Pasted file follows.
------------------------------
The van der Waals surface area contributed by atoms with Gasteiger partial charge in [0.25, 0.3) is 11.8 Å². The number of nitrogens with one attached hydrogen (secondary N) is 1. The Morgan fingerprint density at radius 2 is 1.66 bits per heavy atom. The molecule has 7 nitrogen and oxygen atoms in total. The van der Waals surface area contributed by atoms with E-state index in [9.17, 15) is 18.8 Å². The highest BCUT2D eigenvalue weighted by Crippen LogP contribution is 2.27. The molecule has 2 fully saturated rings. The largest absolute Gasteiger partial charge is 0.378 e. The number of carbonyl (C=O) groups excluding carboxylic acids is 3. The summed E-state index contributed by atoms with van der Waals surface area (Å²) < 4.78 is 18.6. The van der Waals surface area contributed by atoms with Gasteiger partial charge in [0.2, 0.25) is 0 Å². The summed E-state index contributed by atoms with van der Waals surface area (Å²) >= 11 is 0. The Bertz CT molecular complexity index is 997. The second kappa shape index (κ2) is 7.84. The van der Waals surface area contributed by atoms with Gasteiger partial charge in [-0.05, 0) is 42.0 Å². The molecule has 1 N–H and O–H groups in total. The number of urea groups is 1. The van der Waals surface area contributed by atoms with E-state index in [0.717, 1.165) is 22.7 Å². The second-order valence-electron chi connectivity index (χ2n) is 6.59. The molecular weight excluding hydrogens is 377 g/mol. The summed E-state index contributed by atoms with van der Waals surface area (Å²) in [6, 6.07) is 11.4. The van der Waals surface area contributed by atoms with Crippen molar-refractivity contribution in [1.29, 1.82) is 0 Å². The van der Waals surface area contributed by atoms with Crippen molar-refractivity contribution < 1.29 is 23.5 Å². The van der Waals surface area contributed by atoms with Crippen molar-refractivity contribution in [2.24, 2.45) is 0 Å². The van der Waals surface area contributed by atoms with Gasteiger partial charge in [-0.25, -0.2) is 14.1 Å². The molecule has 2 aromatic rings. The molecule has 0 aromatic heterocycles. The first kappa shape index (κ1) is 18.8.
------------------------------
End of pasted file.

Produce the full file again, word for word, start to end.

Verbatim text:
The van der Waals surface area contributed by atoms with Gasteiger partial charge in [0.25, 0.3) is 11.8 Å². The number of nitrogens with one attached hydrogen (secondary N) is 1. The Morgan fingerprint density at radius 2 is 1.66 bits per heavy atom. The molecule has 7 nitrogen and oxygen atoms in total. The van der Waals surface area contributed by atoms with E-state index in [9.17, 15) is 18.8 Å². The highest BCUT2D eigenvalue weighted by Crippen LogP contribution is 2.27. The molecule has 2 fully saturated rings. The largest absolute Gasteiger partial charge is 0.378 e. The number of carbonyl (C=O) groups excluding carboxylic acids is 3. The summed E-state index contributed by atoms with van der Waals surface area (Å²) < 4.78 is 18.6. The van der Waals surface area contributed by atoms with Gasteiger partial charge in [0.2, 0.25) is 0 Å². The summed E-state index contributed by atoms with van der Waals surface area (Å²) >= 11 is 0. The Bertz CT molecular complexity index is 997. The second kappa shape index (κ2) is 7.84. The van der Waals surface area contributed by atoms with Gasteiger partial charge in [-0.05, 0) is 42.0 Å². The molecule has 1 N–H and O–H groups in total. The number of urea groups is 1. The van der Waals surface area contributed by atoms with E-state index in [0.717, 1.165) is 22.7 Å². The second-order valence-electron chi connectivity index (χ2n) is 6.59. The molecular weight excluding hydrogens is 377 g/mol. The summed E-state index contributed by atoms with van der Waals surface area (Å²) in [6, 6.07) is 11.4. The van der Waals surface area contributed by atoms with Crippen molar-refractivity contribution in [1.29, 1.82) is 0 Å². The van der Waals surface area contributed by atoms with Crippen molar-refractivity contribution < 1.29 is 23.5 Å². The van der Waals surface area contributed by atoms with Crippen molar-refractivity contribution in [2.24, 2.45) is 0 Å². The van der Waals surface area contributed by atoms with Gasteiger partial charge in [-0.25, -0.2) is 14.1 Å². The molecule has 2 aromatic rings. The molecule has 0 aromatic heterocycles. The first kappa shape index (κ1) is 18.8.